On Hauling Water: Outdoor theatre as re-enchantment amidst climate crisis

While there are macro challenges to making theater outdoors, the risk factors are different for each artist and are disproportionately higher for people who are systemically discouraged from taking up public space—BIPOC, queer/trans artists, artists with disabilities, artists who have experienced houselessness , etc. Police presence, harassment, lived or generational memory of exertion in extreme temperatures, and body needs can arise at any time. My experiences thus far have taught me the value of proactively planning for these possibilities and designating a few onsite personnel to bottom-line de-escalation efforts and/or be available to support colleagues when access needs arise. Practically, I also recommend having the basics on-hand at all times: water (yes, ask everyone to bring water, but always have extra), hydration tablets, sunscreen and aloe, bug spray, and whatever else your team has identified as essential—fruit juice, an EpiPen, etc. Like climate change, not planning for these scenarios only makes them worse when they arise and perpetuates inequity in our artistic processes.

Particularly when producing events in outdoor spaces with a few built-in amenities, audience accessibility is a key consideration. This topic could be its own series! Here are a few takeaways from my experiences with outdoor theater production:

  • Terrain: Are you counting on your audience to navigate unpaved or uneven terrain to get to your performance site? If so, how are you communicating this in your promo materials? Is there anything you can do in advance (mow pathways, cover divots, remove manure—seriously) to make terrain more accessible?
  • Bathrooms: Bathrooms are an accessibility issue. Are they present and if so, how far are they from your performance site? Will they be accessible during the time of day/year you are performing? Is there at least one mobility accessible bathroom?
  • BYO_: Even when you advise audiences to come prepared, some people miss the memo. If asking audiences to bring their own seating, can you have a few spare camp chairs on hand for people who forget/need soft seating? We also keep a small audience stock of umbrellas, sunscreen, and bug spray (a pro tip from Mixed Precipitation’s Picnic Operetta) as well as a water cooler and cups. I try to avoid plastic water bottles at all costs.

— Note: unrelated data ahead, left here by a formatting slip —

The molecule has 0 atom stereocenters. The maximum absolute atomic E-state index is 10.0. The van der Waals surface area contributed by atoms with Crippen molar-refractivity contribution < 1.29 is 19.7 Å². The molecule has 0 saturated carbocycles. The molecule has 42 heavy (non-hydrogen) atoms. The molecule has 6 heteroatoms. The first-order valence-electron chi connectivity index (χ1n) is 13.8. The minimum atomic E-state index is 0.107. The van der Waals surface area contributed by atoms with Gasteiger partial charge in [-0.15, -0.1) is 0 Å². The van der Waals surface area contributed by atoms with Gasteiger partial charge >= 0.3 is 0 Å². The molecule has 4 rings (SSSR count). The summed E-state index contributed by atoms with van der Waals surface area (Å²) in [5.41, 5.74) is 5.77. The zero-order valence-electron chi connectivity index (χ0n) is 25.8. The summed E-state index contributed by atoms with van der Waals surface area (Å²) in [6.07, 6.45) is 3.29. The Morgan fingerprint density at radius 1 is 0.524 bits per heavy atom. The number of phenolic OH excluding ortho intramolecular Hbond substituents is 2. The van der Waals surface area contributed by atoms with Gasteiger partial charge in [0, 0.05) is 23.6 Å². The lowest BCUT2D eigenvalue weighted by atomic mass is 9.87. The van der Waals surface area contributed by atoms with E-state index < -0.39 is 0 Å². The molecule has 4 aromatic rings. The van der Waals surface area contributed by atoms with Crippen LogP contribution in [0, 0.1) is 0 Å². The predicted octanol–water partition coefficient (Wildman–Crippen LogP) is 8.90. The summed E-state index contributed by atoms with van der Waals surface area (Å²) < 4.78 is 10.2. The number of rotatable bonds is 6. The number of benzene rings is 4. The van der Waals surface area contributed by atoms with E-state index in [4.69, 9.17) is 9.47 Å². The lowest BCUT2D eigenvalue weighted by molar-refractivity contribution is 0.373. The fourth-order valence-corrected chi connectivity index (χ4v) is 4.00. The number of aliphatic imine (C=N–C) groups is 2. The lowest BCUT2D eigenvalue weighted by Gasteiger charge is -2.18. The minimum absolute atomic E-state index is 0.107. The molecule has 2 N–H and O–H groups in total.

• Whatever you do, communicate: Whatever you’re able to provide in terms of accessibility, be as clear and as detailed as you can be in your promo and ticketing materials so that people can get the most accurate gauge of or not your event meets their access needs.

While theatermaking outdoors places unique demands on our attention and organization, I wouldn’t be writing this if it didn’t also offer some of the most boundless moments of beauty; when suddenly, the world around you conspires to offer a glimpse of majesty. One of my mentors, Sandy Spieler—who, for over forty years, directed the much-beloved MayDay giant puppet parade and spectacle in south Minneapolis—would say that we do all the work of MayDay so that at the precise moment when of thousands of people are watching, a heron can take flight. Some of my most transcendent moments of performance were also the most impossible to plan: dancers sharing the stage with stands of sunflowers in full bloom, a blazing sunset improvising a duet with a performer’s song, a rainbow providing the perfect archway for a character’s final exit . These moments remind us of why the miracle of life is worth celebrating through storytelling and reanimate the magic that drew me to the theater in the first place.

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